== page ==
The plant-based protein company, Impossible Foods is ramping up production on its “meat.” The Cali-based company has opened a new large-scale production facility in Oakland, California– which will produce at least 1 million pounds of meat a month.
The new site has the capacity to make 250 times more Impossible Burgers than at its current smaller faculties in Redwood City, California and New Jersey.
"Our mission to transform the global food system is urgent, and the opportunity is huge, so we are embarking on one of the most ambitious scale-ups of any startup in the food industry," said Patrick O. Brown, M.D., Ph.D., Impossible Foods CEO and founder in a press release. "Our goal is to make delicious, sustainable, nutritious and affordable meat for everyone, as soon as possible."
The 67,000-square-foot plant will need 80 additional employees in order for the company to ramp up production. Oakwood’s mayor is pleased that Impossible Foods selected the city to set up its first large production facility.
"As a city with a long and rich manufacturing tradition and a proud history of leading social, environmental and economic justice movements, I'm thrilled to welcome a leading-edge company like Impossible Foods to Oakland," said Libby Schaaf, Oakland Mayor in a press release. "Their new facility will add to the fabric of Oakland's industrial corridor in East Oakland, bringing job opportunities for our residents and greater sustainability and innovation to our local and global food systems."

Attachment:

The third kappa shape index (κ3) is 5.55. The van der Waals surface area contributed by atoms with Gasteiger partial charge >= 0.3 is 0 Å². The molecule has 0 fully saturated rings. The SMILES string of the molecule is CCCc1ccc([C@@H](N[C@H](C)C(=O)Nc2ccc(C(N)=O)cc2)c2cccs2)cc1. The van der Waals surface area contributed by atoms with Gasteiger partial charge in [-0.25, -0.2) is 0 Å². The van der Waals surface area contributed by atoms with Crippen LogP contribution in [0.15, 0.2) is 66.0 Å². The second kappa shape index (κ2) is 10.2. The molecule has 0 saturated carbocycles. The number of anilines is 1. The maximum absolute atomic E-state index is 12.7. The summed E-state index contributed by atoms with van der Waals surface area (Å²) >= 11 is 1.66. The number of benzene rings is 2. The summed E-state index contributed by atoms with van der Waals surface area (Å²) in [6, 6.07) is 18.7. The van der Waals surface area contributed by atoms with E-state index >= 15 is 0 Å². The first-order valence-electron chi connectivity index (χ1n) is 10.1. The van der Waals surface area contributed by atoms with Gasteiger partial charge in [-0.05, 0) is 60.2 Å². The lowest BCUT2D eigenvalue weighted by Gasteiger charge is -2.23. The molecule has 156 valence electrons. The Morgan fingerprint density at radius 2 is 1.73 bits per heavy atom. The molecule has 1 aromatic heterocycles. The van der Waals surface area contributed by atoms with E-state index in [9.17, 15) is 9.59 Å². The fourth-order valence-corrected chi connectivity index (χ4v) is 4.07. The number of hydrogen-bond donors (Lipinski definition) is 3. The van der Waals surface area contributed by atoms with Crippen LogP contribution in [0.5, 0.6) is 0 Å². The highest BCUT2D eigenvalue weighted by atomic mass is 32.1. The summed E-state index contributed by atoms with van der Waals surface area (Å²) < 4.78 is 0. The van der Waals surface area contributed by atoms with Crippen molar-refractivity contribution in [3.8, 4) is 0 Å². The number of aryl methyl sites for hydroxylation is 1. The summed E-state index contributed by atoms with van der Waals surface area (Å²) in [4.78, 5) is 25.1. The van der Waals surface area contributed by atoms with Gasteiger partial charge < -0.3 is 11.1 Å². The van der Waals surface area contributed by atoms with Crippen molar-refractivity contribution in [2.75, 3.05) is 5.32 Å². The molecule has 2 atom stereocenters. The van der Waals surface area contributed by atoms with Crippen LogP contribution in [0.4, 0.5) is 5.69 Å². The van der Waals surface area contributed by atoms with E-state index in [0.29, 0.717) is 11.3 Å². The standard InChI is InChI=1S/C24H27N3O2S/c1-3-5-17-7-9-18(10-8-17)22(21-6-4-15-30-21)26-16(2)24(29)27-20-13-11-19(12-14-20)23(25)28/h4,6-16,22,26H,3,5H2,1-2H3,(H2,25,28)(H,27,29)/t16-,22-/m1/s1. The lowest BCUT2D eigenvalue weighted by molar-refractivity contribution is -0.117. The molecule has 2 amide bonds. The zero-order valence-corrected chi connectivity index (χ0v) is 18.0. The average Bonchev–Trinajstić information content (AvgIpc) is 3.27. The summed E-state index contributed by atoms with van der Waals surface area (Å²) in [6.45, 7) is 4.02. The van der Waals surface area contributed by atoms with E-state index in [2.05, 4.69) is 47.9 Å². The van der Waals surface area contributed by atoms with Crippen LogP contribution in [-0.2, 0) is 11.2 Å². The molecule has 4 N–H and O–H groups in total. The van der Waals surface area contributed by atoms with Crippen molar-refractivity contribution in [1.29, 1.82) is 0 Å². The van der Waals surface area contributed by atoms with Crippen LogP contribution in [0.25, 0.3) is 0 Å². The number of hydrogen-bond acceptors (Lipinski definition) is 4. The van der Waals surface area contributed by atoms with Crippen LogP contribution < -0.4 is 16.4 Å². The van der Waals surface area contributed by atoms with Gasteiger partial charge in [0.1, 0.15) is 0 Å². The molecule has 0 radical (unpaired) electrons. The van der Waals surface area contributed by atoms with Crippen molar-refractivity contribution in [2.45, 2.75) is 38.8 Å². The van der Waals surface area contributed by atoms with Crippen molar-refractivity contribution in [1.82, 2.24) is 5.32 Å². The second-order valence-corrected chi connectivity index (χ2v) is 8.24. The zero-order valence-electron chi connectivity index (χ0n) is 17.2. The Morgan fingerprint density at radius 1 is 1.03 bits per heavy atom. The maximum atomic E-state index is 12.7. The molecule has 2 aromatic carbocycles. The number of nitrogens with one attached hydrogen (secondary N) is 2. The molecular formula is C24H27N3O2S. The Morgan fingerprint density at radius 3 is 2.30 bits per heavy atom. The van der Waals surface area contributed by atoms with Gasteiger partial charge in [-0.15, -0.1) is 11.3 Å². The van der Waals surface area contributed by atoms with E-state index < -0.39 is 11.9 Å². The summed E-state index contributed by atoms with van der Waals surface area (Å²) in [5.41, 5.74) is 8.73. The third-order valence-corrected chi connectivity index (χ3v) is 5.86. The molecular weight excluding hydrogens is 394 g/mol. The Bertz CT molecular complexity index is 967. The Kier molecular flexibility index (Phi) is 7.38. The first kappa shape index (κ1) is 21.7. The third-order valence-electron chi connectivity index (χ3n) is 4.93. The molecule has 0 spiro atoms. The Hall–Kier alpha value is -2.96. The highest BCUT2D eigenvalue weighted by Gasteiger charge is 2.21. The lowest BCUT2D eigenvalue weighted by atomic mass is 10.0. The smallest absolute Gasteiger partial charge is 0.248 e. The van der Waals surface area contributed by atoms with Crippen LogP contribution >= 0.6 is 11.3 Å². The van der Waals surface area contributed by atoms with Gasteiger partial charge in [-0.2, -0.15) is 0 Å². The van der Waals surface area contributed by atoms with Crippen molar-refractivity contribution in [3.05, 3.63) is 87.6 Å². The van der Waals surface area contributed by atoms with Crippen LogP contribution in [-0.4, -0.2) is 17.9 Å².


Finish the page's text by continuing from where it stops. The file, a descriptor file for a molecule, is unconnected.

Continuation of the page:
The company also announced that three new popular restaurants in the San Francisco area, KronnerByrger, Public House at AT&T Park, and Vina Enoteca will be serving the Impossible Burger. The burger was first debuted in July of 2016 at renowned chef David Chang’s Momofuku Nishi. Last month, the multi-unit chain Bareburger started serving Impossible’s plant-based burger and will be adding the burger to more of the stores’ menus when the company ramps up production.
“The Impossible Burger uses about 75% less water, generates about 87% fewer greenhouse gases and requires around 95% less land than conventional ground beef from cows. It's produced without hormones, antibiotics, cholesterol or artificial flavors,” according to a press release by the company.
“The Impossible Burger is debuting at more and more fine-dining restaurants and multi-unit chains throughout the United States. When the Oakland site is fully ramped up, Impossible Foods will be able to supply Impossible Burgers to more than 1,000 restaurants -- up from eight today.”
So in the not so distant future, it won’t be impossible to find an Impossible Burger.